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Physician Focus: The evolution of health IT

See on Scoop.itChanging Healthcare for the Better

Technology has increased productivity, reduced costs and led to better services and products for most industries and professions, but health care is just beginning to catch up.

Information technology –– the use of computers, other electronic devices and software designed to support clinical decisions –– is now becoming a pervasive and critical part of health care delivery for the benefit of both physicians and patients.

Diagnostic technology, such as MRIs (magnetic resonance imaging) and CAT scans (computed axial tomography) have been around for a while and are wonderful tools to help us look inside the human body and diagnose and pinpoint conditions.

Technology in healthcare, however, has now progressed to allow for such advancements as electronic health records (EHRs), electronic prescribing and even telemedicine –– tools that can improve care, reduce medical errors, help to reduce costs and put patient information at the provider’s fingertips.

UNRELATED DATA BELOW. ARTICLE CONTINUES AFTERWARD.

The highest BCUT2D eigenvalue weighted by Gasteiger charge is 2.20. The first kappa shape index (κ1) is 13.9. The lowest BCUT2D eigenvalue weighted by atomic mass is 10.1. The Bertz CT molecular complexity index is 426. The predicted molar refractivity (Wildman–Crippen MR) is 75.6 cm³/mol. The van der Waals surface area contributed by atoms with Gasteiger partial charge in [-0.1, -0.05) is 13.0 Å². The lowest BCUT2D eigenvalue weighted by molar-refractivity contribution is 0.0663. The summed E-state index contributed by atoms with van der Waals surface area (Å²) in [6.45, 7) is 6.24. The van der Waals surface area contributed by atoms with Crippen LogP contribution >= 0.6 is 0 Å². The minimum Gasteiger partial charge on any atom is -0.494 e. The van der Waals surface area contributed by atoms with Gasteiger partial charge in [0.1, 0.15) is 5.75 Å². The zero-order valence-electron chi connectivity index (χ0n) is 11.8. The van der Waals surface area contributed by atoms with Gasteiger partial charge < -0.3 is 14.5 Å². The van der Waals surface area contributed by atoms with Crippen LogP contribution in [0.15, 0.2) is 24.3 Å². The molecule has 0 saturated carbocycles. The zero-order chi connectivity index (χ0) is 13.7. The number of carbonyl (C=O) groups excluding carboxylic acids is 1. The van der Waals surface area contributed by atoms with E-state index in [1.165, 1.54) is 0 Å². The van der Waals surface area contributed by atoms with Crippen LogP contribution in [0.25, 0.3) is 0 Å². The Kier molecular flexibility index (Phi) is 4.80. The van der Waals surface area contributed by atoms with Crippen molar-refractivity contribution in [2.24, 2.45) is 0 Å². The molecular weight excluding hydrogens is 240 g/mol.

This new area of health information technology, or health IT, is considered so important today that the Federal government is providing incentive payments to health providers to adopt these new tools, and health policy makers, licensing organizations and even state governments are starting to establish competency requirements.

Health IT is still developing, however, and some physicians, particularly those in small practices, are wrestling with its inception: the cost of introducing it into a practice can be daunting, and learning how to use it and transferring patient information can be time-consuming.

Further, the lack of interoperability –– the ability of systems used by different hospitals or different physician practices to talk to each other –– is often nonexistent.

See on www.dodgeglobe.com

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